Socio-psychological factors in the attainment of L2 native-like accent of Kurdish origin young people learning Turkish in Turkey

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Polat, Nihat, 1974-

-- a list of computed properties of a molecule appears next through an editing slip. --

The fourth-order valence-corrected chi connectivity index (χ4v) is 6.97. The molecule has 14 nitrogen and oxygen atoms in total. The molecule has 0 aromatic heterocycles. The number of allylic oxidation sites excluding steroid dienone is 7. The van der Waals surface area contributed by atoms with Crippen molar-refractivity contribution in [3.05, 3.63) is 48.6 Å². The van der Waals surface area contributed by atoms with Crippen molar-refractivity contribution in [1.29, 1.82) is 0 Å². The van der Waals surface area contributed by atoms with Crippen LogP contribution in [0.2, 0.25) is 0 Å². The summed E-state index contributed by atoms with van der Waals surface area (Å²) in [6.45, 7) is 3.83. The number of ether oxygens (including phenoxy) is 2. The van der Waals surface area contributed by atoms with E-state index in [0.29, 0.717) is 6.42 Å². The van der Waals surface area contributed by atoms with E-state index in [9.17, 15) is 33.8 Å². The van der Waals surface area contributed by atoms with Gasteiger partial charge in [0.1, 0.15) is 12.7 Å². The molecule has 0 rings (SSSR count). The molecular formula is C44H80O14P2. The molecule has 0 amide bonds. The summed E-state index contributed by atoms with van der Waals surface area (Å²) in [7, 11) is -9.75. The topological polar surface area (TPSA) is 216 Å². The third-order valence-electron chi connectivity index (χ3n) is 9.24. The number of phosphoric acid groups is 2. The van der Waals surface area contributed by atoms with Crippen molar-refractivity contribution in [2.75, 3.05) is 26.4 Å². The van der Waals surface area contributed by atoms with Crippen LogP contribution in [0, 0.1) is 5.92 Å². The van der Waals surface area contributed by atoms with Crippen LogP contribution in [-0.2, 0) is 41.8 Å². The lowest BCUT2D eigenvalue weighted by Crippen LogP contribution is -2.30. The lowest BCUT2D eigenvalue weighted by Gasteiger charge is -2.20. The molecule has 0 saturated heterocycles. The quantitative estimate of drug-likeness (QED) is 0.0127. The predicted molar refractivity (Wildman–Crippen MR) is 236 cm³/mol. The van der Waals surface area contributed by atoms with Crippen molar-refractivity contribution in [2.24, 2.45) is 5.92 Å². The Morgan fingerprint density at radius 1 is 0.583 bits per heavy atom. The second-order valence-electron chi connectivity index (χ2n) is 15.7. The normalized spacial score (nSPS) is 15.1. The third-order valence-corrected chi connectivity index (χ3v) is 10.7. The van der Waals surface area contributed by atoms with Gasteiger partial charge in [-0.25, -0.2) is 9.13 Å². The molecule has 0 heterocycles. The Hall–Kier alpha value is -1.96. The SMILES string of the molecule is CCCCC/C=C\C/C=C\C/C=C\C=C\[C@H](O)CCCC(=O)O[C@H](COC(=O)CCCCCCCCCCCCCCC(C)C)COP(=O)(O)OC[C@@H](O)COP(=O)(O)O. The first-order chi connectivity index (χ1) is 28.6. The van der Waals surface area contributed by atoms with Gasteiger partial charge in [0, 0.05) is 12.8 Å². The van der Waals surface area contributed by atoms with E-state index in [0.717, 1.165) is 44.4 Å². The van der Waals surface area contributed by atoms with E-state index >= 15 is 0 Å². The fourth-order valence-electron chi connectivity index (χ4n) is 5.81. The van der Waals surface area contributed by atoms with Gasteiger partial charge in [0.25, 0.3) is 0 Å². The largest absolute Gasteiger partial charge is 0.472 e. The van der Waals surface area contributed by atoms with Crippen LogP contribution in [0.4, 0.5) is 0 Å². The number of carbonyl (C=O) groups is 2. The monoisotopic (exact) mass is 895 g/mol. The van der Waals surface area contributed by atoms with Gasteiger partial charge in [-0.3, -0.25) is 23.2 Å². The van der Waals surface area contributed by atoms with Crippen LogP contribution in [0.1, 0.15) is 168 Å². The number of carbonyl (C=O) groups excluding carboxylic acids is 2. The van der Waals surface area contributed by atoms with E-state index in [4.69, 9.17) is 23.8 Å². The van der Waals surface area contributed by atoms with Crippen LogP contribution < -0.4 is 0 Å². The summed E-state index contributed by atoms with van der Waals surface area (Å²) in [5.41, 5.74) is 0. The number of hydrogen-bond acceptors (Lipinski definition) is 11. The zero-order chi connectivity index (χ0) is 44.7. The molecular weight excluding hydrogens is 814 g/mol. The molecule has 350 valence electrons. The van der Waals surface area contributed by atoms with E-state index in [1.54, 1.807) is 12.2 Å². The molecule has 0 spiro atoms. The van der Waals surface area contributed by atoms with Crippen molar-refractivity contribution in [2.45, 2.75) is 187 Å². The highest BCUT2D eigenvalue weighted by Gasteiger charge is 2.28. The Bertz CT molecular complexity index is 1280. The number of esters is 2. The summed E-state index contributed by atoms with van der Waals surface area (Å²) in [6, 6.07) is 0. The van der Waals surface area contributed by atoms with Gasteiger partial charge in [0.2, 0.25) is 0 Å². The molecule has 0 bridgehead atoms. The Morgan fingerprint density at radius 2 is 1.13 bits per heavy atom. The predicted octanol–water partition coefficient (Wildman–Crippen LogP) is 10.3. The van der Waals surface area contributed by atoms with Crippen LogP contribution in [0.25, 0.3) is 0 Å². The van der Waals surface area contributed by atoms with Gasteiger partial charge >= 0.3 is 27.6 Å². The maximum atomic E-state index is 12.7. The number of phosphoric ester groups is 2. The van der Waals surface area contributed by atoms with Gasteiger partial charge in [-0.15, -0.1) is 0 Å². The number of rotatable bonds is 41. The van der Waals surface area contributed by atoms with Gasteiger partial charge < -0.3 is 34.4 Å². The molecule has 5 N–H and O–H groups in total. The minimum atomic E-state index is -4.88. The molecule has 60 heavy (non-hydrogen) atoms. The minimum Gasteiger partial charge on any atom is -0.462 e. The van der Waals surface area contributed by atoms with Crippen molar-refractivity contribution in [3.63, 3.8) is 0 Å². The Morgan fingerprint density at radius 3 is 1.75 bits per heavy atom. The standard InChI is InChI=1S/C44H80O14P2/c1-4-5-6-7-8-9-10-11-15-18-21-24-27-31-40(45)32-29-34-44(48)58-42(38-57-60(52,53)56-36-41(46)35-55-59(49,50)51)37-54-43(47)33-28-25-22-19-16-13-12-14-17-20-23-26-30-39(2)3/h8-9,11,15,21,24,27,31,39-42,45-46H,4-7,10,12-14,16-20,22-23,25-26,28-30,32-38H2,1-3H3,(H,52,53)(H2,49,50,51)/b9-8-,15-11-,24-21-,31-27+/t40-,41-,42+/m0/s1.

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Second language acquisition research has sought to identify socio-psychological factors underlying language learners' degrees and rates of acquisition. Studies have shown that learners with autonomous motivation orientations and positive attitudes towards the L2 community (Donitsa-Schmidt et. al., 2004; Schumann, 1978; Spolsky, 2000) acquire the target language better than those without such orientations and attitudes. This study utilizes social network theory (Milroy, 1987), identity theory (LePage & Tabouret Keller, 1985; van Dijk, 1998) and self determination theory (Deci & Ryan, 1987) to explore how L2 learners' socially constructed identities, external, introjection, identification and integration motivational orientations, and exchange, interactive, and passive family and non-family networks relate to the attainment of the regional Turkish accent by young Kurds. Using a cross-sectional research design, this study addresses the following questions: (1) How native-like is the participant's accent when speaking Turkish as rated on a 1-5 scale? (2) What are the identity patterns found in the Kurdish-speaking community, and how do these patterns relate to their Turkish accent? (3) Do different motivational orientations significantly relate to attainment of native-like accents? (4) What are the social networks of the Kurdish-speaking community, and how do these networks relate to accent native-likeness? Data collected from 120 middle and high school students included speech samples from a read-aloud accent test and four questionnaires regarding their motivation to learn Turkish, their identification patterns, and social networks. Global accent ratings revealed significant degrees of variation in participants' accents varying from 1.1 to 4.7. Findings suggested that the degree of identification with the Turkish-speaking community was a positive predictor (.31, p < 0.01), and the degree of identification with the Kurdish-speaking community was a negative predictor (-.34 p < 0.01) of accent native-likeness. Data also showed that among four motivational orientations, integration orientation was a positive (.32, p < 0.01), and introjection was a negative (-.20; p < 0.01) predictor of accent nativelikeness. Results indicated that participants with a more native-like accent also had more Turkish-speaking family and non-family networks that were exchange and multiplex in nature than the networks of those participants with less native-like accents. Results also suggested several significant gender and age effects.